Let’s face it, real estate transactions are complicated. If you have never bought or sold a home before, be prepared for jargon and strange financial terms that will have you breaking out your phone to find their definition.
The Storck Team believes important real estate transactions or paperwork should be understandable for everyone, so today we’ll tackle the importance of binders in real estate. We’ll answer overall questions like what is a binder in real estate, the different types of binders, and what they all mean when buying a home.
A reliable real estate agent will help you understand what you need to know to stay protected but learning some terms for yourself will help you make smart and informed decisions.
What is a Binder When Buying a House?
When buying a house, a binder refers to formal and informal agreements leading up to the closing of the property. Because they’re used in many contexts, binders can be confusing. Most often a binder in real estate refers to the real estate binder, also known as an escrow or mortgage binder.
A real estate binder refers to an informal agreement between buyer and seller to indicate strong interest in a property transaction. The mortgage binder often involves putting a down payment known as earnest money, though a down payment is not required on all real estate binders.
Despite its name a real estate binder is not legally binding. The binder keeps interest in a transaction and encourages open communication between buyer and seller but it’s an informal agreement and is eventually replaced by the formal (and legally binding) agreement of sale.
How mortgage binders work in your area don’t depend on local laws and ordinances but rather customs determined by real estate markets. For example, a hot market like the Denver, Colorado area will usually come with many types of binder requirements while a home sale in rural Iowa won’t be packed with as much “legalese.”
3 Terms to Know about Binders in Real Estate
Title Binder – Title binders are temporary insurance coverage meant to protect both buyer and seller during real estate transactions. They’re most often used when the buyer and seller’s home insurance coverage don’t overlap – leaving the home vulnerable to unrecoverable damage. A title insurance binder is different from a title insurance binder or property insurance binder.
Title Insurance Binder – A title insurance binder involves a title insurance company looking through all available records to make sure there are no outstanding defects or problems with the home’s title. Title insurance binders are normally the buyer’s decision but recommended to protect your investment.
Property Insurance Binder – A property insurance binder is a document provided by a home insurance provider to prove temporary coverage until a finalized policy is completed. Property insurance binders are important for buyers and will likely be asked for by the selling agent and lending mortgage company before the rest of the purchase can move forward.
Are Binders Required?
What binders are required depends on the full sales agreement and individual requests. Binders are normally only applicable when parties agree to them to continue forward to the sale.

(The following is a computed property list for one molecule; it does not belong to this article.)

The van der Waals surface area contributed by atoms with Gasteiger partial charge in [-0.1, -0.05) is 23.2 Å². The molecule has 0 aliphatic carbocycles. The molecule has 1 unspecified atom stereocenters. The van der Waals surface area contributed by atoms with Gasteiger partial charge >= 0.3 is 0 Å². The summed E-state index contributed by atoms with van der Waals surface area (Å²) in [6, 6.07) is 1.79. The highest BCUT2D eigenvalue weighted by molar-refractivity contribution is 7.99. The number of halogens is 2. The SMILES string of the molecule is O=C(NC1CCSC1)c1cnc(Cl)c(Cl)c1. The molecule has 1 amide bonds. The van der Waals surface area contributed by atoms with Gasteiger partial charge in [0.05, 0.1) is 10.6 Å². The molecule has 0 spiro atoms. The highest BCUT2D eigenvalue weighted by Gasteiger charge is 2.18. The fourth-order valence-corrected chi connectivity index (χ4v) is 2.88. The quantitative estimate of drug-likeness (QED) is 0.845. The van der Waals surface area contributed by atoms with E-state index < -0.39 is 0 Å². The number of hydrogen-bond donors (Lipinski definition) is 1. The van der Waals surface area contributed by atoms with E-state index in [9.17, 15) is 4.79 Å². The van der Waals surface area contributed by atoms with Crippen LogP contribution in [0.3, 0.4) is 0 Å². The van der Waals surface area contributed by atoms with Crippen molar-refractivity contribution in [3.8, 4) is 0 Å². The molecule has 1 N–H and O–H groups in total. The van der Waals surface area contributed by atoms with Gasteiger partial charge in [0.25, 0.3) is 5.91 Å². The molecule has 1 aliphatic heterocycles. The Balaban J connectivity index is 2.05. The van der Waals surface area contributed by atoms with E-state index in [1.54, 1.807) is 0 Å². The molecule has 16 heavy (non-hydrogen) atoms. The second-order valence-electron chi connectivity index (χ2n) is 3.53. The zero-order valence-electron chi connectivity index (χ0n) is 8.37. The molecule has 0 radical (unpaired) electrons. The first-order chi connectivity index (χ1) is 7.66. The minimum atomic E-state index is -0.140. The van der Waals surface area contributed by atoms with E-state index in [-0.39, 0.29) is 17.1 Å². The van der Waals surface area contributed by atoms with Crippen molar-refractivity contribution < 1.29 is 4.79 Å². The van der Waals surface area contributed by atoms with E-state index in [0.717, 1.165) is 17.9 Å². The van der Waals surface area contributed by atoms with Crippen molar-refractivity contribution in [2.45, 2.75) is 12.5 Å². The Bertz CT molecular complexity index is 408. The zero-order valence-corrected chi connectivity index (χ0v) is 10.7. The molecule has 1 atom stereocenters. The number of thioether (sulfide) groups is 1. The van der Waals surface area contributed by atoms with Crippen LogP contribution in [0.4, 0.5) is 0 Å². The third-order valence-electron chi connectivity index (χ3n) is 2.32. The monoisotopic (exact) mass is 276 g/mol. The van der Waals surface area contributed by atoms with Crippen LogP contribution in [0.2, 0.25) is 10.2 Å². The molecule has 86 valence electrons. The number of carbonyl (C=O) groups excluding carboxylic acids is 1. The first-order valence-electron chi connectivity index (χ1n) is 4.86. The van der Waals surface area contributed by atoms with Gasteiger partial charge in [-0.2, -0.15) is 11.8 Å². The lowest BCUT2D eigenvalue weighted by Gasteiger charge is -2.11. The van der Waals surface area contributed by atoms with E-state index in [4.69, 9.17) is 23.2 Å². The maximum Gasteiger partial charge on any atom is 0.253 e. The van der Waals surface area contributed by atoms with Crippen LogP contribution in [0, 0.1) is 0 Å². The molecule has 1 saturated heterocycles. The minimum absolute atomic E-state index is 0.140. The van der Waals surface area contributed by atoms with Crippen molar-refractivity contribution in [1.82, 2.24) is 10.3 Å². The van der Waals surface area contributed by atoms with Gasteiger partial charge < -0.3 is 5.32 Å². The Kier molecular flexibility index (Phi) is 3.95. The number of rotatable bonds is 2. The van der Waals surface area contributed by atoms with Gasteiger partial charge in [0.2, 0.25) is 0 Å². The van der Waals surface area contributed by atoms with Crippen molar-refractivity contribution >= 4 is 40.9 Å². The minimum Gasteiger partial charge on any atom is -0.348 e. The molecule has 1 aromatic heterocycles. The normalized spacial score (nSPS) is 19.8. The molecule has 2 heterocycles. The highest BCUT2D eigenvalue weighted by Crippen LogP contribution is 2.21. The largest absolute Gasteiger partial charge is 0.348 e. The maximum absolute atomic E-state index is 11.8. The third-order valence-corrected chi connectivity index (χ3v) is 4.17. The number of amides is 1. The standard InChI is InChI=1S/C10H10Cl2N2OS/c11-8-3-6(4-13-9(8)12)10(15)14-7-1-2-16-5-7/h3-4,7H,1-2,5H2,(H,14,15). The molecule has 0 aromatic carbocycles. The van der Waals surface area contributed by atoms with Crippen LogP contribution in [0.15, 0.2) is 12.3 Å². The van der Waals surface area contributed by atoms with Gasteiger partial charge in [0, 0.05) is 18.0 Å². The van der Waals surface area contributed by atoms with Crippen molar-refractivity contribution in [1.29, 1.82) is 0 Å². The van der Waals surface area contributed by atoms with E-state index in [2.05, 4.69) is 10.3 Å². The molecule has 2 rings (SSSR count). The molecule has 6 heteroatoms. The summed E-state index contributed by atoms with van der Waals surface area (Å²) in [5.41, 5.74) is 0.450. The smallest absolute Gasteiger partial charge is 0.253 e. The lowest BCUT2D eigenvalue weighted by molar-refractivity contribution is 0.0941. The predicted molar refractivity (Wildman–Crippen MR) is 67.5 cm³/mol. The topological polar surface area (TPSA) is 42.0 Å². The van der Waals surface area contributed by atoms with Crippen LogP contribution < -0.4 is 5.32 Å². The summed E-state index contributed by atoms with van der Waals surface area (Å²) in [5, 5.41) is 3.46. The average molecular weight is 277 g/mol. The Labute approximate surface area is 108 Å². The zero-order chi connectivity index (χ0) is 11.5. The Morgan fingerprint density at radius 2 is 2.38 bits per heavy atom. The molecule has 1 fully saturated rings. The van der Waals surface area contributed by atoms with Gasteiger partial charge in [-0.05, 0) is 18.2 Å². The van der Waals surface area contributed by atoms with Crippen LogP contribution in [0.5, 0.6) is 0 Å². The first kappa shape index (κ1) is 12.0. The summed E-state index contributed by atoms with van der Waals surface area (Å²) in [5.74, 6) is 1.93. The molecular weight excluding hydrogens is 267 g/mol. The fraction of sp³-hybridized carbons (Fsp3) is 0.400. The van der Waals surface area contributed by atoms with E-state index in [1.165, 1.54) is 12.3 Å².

Again, mortgage binders are not legally binding but rather acts of good faith to continue forward to the sale. Whether they’re required depends on the individual buyer and seller. Similarly, title insurance binders are often required by real estate agents to complete a transaction but are not legally or financially required.
The only big difference is property insurance binders. Unless you’re doing a handshake deal with a close friend or family member, property insurance binders are almost always required by the mortgage company approving the loan.
Can I Get My Binder Back?
If you handed over earnest money as part of your real estate binder and successfully close on the home, can you get your money back?
In most cases, yes – Any earnest money or real estate binder payment will be put towards the home purchase after closing. If the seller feels the buyer hasn’t acted in good faith or has renegotiated rates there’s a chance they could fight to keep the binder or only re-pay partial amounts, though this is rare. If the buyer backs out of the transaction after paying a mortgage binder or earnest money, they are unlikely to recoup that money.
Real Estate Binder vs. Contract for Sale
If you’re using a real estate or escrow binder as part of a sale or purchase, it’s importance to know the distinction between binders and the contract for sale.
A real estate binder is non-binding, carries no legal implications, and the home purchase can move forward without one. The Contract for Sale is a legally binding document to tie two parties to the purchase and sale of the home. Without a Contract for Sale – there would be no sale.
Note: A Contract for Sale often borrows terms and conditions from any signed binders so be sure to read both thoroughly if applicable.
Answering Real Estate Binder Questions
We admit that the terminology behind real estate contracts can almost seem intentionally confusing, but The Storck Team wants to help with understanding binders and all other real estate related questions. Call a member of The Storck team to talk binders, buying or selling questions, and get the answers you need to make the right home sale or purchase today.